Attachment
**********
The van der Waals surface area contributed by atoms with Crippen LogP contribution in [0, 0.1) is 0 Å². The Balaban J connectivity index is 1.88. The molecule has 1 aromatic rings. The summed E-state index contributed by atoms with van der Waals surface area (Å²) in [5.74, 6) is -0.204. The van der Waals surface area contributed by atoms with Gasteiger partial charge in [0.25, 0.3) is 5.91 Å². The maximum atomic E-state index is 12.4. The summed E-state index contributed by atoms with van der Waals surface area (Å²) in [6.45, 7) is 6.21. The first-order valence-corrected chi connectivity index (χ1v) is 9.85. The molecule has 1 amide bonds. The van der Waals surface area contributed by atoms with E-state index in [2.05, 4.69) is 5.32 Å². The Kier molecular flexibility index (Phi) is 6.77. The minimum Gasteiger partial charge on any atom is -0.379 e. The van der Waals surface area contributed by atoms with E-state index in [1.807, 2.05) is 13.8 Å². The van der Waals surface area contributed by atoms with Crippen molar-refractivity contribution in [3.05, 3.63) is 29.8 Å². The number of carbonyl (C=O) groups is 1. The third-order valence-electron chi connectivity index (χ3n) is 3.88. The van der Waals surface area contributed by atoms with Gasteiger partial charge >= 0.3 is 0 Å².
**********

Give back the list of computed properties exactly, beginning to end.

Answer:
The van der Waals surface area contributed by atoms with Crippen LogP contribution in [0, 0.1) is 0 Å². The Balaban J connectivity index is 1.88. The molecule has 1 aromatic rings. The summed E-state index contributed by atoms with van der Waals surface area (Å²) in [5.74, 6) is -0.204. The van der Waals surface area contributed by atoms with Gasteiger partial charge in [0.25, 0.3) is 5.91 Å². The maximum atomic E-state index is 12.4. The summed E-state index contributed by atoms with van der Waals surface area (Å²) in [6.45, 7) is 6.21. The first-order valence-corrected chi connectivity index (χ1v) is 9.85. The molecule has 1 amide bonds. The van der Waals surface area contributed by atoms with E-state index in [2.05, 4.69) is 5.32 Å². The Kier molecular flexibility index (Phi) is 6.77. The minimum Gasteiger partial charge on any atom is -0.379 e. The van der Waals surface area contributed by atoms with E-state index in [1.807, 2.05) is 13.8 Å². The van der Waals surface area contributed by atoms with Crippen molar-refractivity contribution in [3.05, 3.63) is 29.8 Å². The number of carbonyl (C=O) groups is 1. The third-order valence-electron chi connectivity index (χ3n) is 3.88. The van der Waals surface area contributed by atoms with Gasteiger partial charge >= 0.3 is 0 Å².